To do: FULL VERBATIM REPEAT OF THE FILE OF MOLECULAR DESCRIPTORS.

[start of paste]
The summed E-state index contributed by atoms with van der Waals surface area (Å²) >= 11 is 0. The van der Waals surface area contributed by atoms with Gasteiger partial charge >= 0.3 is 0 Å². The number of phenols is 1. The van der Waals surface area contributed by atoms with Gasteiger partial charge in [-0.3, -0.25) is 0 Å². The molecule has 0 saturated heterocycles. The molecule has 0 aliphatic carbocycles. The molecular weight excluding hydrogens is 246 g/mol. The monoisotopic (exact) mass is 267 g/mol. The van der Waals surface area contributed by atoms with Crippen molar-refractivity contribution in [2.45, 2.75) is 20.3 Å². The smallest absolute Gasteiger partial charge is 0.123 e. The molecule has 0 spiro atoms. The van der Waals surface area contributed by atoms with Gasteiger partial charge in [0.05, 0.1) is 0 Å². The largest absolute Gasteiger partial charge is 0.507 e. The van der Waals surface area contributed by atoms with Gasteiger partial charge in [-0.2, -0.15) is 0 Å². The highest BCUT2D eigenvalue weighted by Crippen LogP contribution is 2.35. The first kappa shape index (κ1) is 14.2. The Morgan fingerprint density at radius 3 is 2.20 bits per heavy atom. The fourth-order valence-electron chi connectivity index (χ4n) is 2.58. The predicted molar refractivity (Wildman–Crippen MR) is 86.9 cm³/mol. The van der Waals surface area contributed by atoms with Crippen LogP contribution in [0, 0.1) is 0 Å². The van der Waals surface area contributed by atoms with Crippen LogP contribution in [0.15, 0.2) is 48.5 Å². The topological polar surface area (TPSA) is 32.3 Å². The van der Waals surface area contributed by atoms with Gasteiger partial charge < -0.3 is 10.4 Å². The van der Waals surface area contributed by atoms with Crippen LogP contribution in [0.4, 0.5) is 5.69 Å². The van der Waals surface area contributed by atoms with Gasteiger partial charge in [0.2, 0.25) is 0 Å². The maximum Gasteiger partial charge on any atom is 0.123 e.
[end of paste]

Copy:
The summed E-state index contributed by atoms with van der Waals surface area (Å²) >= 11 is 0. The van der Waals surface area contributed by atoms with Gasteiger partial charge >= 0.3 is 0 Å². The number of phenols is 1. The van der Waals surface area contributed by atoms with Gasteiger partial charge in [-0.3, -0.25) is 0 Å². The molecule has 0 saturated heterocycles. The molecule has 0 aliphatic carbocycles. The molecular weight excluding hydrogens is 246 g/mol. The monoisotopic (exact) mass is 267 g/mol. The van der Waals surface area contributed by atoms with Crippen molar-refractivity contribution in [2.45, 2.75) is 20.3 Å². The smallest absolute Gasteiger partial charge is 0.123 e. The molecule has 0 spiro atoms. The van der Waals surface area contributed by atoms with Gasteiger partial charge in [0.05, 0.1) is 0 Å². The largest absolute Gasteiger partial charge is 0.507 e. The van der Waals surface area contributed by atoms with Gasteiger partial charge in [-0.2, -0.15) is 0 Å². The highest BCUT2D eigenvalue weighted by Crippen LogP contribution is 2.35. The first kappa shape index (κ1) is 14.2. The Morgan fingerprint density at radius 3 is 2.20 bits per heavy atom. The fourth-order valence-electron chi connectivity index (χ4n) is 2.58. The predicted molar refractivity (Wildman–Crippen MR) is 86.9 cm³/mol. The van der Waals surface area contributed by atoms with Crippen LogP contribution in [0, 0.1) is 0 Å². The van der Waals surface area contributed by atoms with Crippen LogP contribution in [0.15, 0.2) is 48.5 Å². The topological polar surface area (TPSA) is 32.3 Å². The van der Waals surface area contributed by atoms with Gasteiger partial charge < -0.3 is 10.4 Å². The van der Waals surface area contributed by atoms with Crippen LogP contribution in [0.4, 0.5) is 5.69 Å². The van der Waals surface area contributed by atoms with Gasteiger partial charge in [0.2, 0.25) is 0 Å². The maximum Gasteiger partial charge on any atom is 0.123 e.